HP OpenVMS Systems Documentation

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Run-Time Library Reference Manual for OpenVMS Systems

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For OpenVMS Version 7.3-2 and higher, DECC$EXEC_FILEATTR_INHERITANCE can be defined to 1 or 2, or be disabled:

  • With DECC$EXEC_FILEATTR_INHERITANCE defined to 1, a child process inherits file positioning for all file access modes except append.
  • With DECC$EXEC_FILEATTR_INHERITANCE defined to 2, a child process inherits file positioning for all file access modes including append.
  • With DECC$EXEC_FILEATTR_INHERITANCE disabled, a child process does not inherit the file position for any access modes.


With DECC$FILENAME_UNIX_ONLY enabled, file names are never interpreted as OpenVMS style names. This prevents any interpretation of the following as OpenVMS special characters:

:   [   ^


With DECC$FILENAME_UNIX_NO_VERSION enabled, OpenVMS version numbers are not supported in UNIX style file names.

With DECC$FILENAME_UNIX_NO_VERSION disabled, in UNIX style names, version numbers are reported preceded by a period (.).


With DECC$FILENAME_UNIX_REPORT enabled, all file names are reported in UNIX style unless the caller specifically selects OpenVMS style. This applies to getpwnam , getpwuid , argv[0] , getname , fgetname , and tempnam .

With DECC$FILENAME_UNIX_REPORT disabled, unless specified in the function call, file names are reported in OpenVMS style.


With DECC$FILE_PERMISSION_UNIX enabled, the file permissions for new files and directories are set according to the file creation mode and umask . This includes mode 0777. When an earlier version of the file exists, the file permissions for the new file are inherited from the earlier version. This mode sets DELETE permission for a new directory when WRITE permission is enabled.

With DECC$FILE_PERMISSION_UNIX disabled, modes 0 and 0777 indicate using RMS default protection or protection from the previous version of the file. Permissions for new directories also follow OpenVMS rules, including disabling DELETE permissions.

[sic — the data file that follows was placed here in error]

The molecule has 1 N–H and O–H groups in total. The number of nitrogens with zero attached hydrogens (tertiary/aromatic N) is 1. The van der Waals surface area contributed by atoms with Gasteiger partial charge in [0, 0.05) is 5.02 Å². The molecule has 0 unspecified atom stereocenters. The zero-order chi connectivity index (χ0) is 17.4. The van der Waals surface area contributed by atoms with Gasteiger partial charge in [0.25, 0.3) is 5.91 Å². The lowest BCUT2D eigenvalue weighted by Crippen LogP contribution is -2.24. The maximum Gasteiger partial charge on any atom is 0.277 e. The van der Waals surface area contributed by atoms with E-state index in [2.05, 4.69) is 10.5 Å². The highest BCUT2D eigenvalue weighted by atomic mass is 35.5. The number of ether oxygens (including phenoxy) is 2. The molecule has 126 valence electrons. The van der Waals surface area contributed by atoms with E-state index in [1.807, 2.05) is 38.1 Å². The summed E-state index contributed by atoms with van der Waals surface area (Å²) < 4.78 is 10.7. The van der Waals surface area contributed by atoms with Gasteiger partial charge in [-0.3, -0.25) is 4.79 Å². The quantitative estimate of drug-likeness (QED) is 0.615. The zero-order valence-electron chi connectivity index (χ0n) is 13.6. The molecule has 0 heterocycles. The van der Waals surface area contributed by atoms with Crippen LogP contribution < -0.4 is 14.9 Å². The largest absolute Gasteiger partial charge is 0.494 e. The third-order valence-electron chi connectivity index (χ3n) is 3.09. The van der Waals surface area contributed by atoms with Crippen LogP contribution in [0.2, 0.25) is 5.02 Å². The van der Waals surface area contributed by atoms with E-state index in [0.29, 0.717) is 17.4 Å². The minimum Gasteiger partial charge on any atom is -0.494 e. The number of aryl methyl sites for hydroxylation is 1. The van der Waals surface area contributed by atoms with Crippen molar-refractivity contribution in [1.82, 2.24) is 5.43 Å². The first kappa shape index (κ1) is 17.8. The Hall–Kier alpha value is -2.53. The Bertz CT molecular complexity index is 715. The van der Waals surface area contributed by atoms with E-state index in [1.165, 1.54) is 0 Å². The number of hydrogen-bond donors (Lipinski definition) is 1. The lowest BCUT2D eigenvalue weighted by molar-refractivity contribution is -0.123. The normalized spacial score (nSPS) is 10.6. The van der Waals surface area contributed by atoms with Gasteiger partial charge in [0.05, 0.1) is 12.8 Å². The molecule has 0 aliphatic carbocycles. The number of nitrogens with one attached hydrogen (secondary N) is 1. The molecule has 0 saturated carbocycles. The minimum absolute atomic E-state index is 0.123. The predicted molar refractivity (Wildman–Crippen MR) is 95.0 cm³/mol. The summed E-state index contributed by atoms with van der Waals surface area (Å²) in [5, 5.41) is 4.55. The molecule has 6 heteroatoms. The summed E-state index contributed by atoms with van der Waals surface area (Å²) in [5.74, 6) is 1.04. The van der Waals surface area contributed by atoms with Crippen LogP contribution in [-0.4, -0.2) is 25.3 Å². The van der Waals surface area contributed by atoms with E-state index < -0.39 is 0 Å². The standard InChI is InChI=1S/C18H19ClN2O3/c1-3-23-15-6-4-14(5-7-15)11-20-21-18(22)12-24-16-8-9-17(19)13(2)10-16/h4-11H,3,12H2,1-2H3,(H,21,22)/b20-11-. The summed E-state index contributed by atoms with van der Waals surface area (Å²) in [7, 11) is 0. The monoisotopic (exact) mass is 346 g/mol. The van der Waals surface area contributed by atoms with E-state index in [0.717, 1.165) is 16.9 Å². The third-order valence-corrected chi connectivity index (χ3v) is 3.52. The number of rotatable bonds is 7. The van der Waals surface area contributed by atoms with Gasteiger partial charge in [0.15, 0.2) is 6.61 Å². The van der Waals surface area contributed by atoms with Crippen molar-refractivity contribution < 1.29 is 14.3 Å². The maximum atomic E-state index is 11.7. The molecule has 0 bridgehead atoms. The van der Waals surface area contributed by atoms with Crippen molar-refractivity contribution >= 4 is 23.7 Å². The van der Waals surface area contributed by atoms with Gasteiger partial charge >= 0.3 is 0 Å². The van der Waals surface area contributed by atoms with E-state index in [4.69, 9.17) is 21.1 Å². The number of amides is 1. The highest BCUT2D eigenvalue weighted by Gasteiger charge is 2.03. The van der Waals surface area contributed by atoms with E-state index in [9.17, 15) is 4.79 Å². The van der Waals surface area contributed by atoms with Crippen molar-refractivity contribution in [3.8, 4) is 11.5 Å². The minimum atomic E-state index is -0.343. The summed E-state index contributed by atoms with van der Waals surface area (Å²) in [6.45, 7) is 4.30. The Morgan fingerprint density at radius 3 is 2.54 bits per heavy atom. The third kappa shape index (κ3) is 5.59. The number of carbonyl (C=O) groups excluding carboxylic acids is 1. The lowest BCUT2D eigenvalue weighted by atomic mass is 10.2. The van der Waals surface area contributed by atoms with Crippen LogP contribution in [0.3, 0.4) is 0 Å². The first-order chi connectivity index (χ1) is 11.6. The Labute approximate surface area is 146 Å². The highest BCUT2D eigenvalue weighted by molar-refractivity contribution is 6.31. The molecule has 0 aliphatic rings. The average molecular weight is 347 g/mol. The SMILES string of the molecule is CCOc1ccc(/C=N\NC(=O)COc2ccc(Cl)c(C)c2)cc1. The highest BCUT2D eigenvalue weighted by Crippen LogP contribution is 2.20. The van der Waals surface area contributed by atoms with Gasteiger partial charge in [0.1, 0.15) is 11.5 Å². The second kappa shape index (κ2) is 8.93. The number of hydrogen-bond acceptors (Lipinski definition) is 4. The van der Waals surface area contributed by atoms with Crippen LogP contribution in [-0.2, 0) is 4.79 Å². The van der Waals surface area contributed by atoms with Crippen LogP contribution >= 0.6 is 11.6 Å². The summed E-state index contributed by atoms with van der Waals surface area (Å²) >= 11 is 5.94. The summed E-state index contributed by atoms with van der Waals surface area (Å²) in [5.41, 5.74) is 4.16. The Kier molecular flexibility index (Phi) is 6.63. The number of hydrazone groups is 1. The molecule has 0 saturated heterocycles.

With DECC$FILE_SHARING enabled, all files are opened with full sharing enabled (FAB$M_DEL | FAB$M_GET | FAB$M_PUT | FAB$M_UPD). This is set as a logical OR with any sharing mode specified by the caller.


With DECC$FIXED_LENGTH_SEEK_TO_EOF enabled, lseek , fseeko , and fseek with the direction paremeter set to SEEK_END will position relative to the last byte in the file for files with fixed-length records.

With DECC$FIXED_LENGTH_SEEK_TO_EOF disabled, lseek , fseek , and fseeko when called with SEEK_EOF on files with fixed-length records, will position relative to the end of the last record in the file.


Enabling DECC$GLOB_UNIX_STYLE selects the UNIX mode of the glob function, which uses UNIX style filenames and wildcards instead of OpenVMS style filenames and wildcards.


DECC$LOCALE_CACHE_SIZE defines how much memory, in bytes, to allocate for caching locale data. The default value is 0, which disables the locale cache.

Default: 0

Maximum: 2147483647


By default, an open on a local mailbox that is not a pipe treats mailbox records as having a record attribute of FAB$M_CR.

With DECC$MAILBOX_CTX_STM enabled, the record attribute FAB$M_CR is not set.


When the decc$to_vms function evaluates a UNIX style path string, if it determines the first element to be a logical name, then:
  • For rooted logicals or devices, it appends ":[000000]" to the logical name.
    For example, if log1 is a rooted logical ($DEFINE LOG1 [DIR_NAME.]) then /log1/filename.ext translates to LOG1:[000000]FILENAME.EXT.
  • For nonrooted logicals, it appends just a colon (:) to the logical name.
    For example, if log2 is a nonrooted logical ($ DEFINE LOG2 [DIR_NAME]), then /log2/filename.ext translates to LOG2:FILENAME.EXT.
  • If the first element is a search-list logical, the translation proceeds by evaluating the first element in the search list, and translating the path as previously described.

The preceding three cases lead to predictable, expected results.

In the case where the first element is a search list that consists of a mixture of rooted and nonrooted logicals, translating paths as described previously can lead to different behavior from that of older versions of OpenVMS (before OpenVMS Version 7.3-1):

  • Before OpenVMS Version 7.3-1, regardless of the contents of the logical, the decc$to_vms function appended only a colon (:). For search lists that consisted of a mixture of rooted and nonrooted logicals, this resulted in certain expected behaviors.
  • For OpenVMS Version 7.3-1 and later, if the first element of the mixed search list is a rooted logical, then decc$to_vms appends ":[000000]" to the logical name, resulting in different behavior from that of OpenVMS releases prior to Version 7.3-1.